How to Design a Responsive Kiosk User Interface — Part 2
Developing a kiosk user interface that’s both responsive and a pleasure to use is a critical component of any successful kiosk project. In this second part of my two-part series on developing a responsive kiosk user interface, we’ll focus on design considerations at the system level.
In part one I focused on design considerations at the kiosk level.
Follow these tips to ensure that your kiosk user interface is quick to react to your customers’ touch.
Kiosk performance can degrade over time
Just because your kiosk performed well when it was first installed doesn’t mean it’s performing well today. Following deployment, there are a number of factors that may change and impact your kiosk. Today there may be more users, more data, more software installed on the kiosk, bandwidth changes, memory leaks, disk fragmentation, etc…
Enter robust QA and maintenance schedules. It is important to periodically exercise production kiosks so that you can observe and remedy any declines in performance. Users will not always notify the kiosk operator of sluggish performance. In many cases, they just won’t use a disagreeable kiosk and opt for a cashier instead. It’s up to the kiosk operator to periodically test their kiosks in order to ensure responsive performance long after the kiosk is first installed.
Regular database maintenance
If your kiosk application makes use of a database then you should take steps to ensure that your database is regularly maintained or performance at the kiosk will suffer. In order for your database to function at an optimal level, its indexes must be in good working order. Database indexes get fragmented as database access occurs so your database will required regular maintenance, especially if it’s processing a heavy load. As a general rule you should rebuild your indexes when fragmentation exceeds 30% and below that you can you can simply defragment them.
Minimize real-time communication with external servers
Sometimes your kiosk application will need to push or pull information from a 3rd party server or API for any number of reasons (i.e. synchronizing inventory, processing payments, etc…). If the reliability or responsiveness of the 3rd party server is questionable, you’ll want to avoid risking your kiosk application’s responsiveness while waiting for a server outside of your control. Real-time communication should be avoided when possible in favor of caching and bulk transfers.
For example, many of the kiosk applications we’ve developed are POS front-ends for a retail system running on a central server administrated by a 3rd party. All of the inventory and product photos are stored on the central server and need to be downloaded to the kiosks in order for customers to shop. In order to ensure responsiveness at our kiosks, we only communicate with the server in real-time when the data is operationally time sensitive. The majority of our server exchanges involve synchronizing inventory and product photos, which we perform on its own periodic thread. We’re not stalling the UI thread with lengthy data-sync methods nor do we decommission the kiosk while it performs inventory maintenance as customers roam the store. When a transaction is completed at the kiosk, this does need to be sent back to the server in real-time in order to fulfill the order.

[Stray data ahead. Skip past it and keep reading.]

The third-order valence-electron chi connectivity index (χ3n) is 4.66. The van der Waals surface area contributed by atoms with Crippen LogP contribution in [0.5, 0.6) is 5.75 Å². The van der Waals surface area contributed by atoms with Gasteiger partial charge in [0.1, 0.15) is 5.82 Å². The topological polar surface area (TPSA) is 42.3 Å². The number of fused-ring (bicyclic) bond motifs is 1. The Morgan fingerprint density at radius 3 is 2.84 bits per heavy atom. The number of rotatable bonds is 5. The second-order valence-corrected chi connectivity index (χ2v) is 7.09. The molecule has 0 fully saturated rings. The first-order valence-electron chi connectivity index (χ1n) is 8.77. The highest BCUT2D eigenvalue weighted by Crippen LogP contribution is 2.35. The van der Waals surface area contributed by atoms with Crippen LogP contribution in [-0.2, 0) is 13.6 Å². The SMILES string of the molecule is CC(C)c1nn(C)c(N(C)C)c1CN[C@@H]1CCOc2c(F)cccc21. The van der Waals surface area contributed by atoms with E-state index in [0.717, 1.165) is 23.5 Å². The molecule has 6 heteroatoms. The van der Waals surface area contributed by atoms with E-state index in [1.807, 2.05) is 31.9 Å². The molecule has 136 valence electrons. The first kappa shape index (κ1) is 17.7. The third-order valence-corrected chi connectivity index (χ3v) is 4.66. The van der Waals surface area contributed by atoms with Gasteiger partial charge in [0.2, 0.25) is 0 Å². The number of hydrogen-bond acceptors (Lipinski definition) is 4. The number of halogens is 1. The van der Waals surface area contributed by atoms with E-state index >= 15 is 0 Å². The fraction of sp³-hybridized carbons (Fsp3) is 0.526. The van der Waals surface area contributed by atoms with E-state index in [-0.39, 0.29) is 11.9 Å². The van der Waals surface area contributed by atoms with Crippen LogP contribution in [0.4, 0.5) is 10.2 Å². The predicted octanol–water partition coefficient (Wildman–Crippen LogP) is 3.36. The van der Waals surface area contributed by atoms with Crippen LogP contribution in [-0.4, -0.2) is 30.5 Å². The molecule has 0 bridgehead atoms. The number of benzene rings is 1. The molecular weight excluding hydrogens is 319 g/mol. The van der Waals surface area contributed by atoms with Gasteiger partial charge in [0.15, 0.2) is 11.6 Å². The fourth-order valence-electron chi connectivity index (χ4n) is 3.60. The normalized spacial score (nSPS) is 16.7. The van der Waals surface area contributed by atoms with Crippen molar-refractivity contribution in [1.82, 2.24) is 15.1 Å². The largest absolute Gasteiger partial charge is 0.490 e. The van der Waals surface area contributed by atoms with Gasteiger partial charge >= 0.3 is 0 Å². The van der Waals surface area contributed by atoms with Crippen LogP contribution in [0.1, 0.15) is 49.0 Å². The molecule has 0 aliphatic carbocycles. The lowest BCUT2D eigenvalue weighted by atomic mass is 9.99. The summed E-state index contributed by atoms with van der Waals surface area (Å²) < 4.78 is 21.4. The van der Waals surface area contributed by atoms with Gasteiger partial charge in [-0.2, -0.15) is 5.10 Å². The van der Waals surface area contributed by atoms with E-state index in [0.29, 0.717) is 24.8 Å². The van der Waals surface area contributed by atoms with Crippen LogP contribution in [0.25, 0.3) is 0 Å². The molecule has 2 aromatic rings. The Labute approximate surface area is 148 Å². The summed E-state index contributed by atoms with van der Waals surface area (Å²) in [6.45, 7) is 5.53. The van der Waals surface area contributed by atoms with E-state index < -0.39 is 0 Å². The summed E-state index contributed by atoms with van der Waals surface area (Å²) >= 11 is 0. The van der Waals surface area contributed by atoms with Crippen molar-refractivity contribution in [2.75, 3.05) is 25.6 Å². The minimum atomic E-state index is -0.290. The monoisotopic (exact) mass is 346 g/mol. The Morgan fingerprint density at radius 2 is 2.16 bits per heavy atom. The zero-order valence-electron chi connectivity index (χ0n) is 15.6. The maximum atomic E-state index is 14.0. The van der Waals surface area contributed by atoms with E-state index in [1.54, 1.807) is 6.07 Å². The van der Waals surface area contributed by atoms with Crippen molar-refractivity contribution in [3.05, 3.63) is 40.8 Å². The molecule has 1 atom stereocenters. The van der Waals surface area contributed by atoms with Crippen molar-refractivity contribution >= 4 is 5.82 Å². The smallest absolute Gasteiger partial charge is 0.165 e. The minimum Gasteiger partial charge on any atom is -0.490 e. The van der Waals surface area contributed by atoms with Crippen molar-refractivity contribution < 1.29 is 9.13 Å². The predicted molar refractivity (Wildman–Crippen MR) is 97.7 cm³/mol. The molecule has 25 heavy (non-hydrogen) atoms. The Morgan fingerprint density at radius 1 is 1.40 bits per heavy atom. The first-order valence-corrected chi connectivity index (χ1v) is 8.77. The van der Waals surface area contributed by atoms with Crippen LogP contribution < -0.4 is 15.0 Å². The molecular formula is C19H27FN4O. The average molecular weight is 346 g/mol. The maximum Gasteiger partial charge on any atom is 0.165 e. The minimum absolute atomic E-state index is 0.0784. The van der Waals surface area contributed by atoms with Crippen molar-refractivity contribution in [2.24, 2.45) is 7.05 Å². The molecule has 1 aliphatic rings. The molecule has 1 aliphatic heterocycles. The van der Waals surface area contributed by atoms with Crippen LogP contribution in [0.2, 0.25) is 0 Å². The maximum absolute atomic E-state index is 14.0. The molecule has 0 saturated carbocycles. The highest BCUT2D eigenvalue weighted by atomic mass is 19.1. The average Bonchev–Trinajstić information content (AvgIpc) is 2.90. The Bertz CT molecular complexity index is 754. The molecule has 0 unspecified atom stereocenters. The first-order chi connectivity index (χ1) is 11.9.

Consider minimizing large data transfers and long running processes during moments where the user would have to wait (i.e. when the user clicks next, don’t transfer 500k of data over the network before the next screen can load). We always try to minimize the number of real-time interactions between our kiosk and server to reduce the chance that the customer will be staring at a loading animation on the kiosk while the kiosk is waiting for the server to respond.
Make use of local servers and storage whenever possible
When reliability and responsiveness are of high priority you’ll want to take advantage of local servers and storage whenever possible. The more points the data has to pass-through between your kiosk and its final destination the longer the transfer will take, which may result in the customer staring at a loading animation on the kiosk. A great way to make use of local storage at the kiosk is to caching transient data in memory or store it in a local database. This way you avoid unnecessarily accessing a central server.
Build a solid domain model to support the kiosk system (doesn’t utilize data intensive operations, model small and operations are quick)
Constructing a responsive kiosk user interface also involves design considerations at the kiosk level which was the topic of my first article in this two-part series. If you develop kiosk user interfaces then checkout my complementary article about creating a touch friendly kiosk user interface design. If you have any other suggestions for designing a responsive kiosk user interface please post them in the comments section below.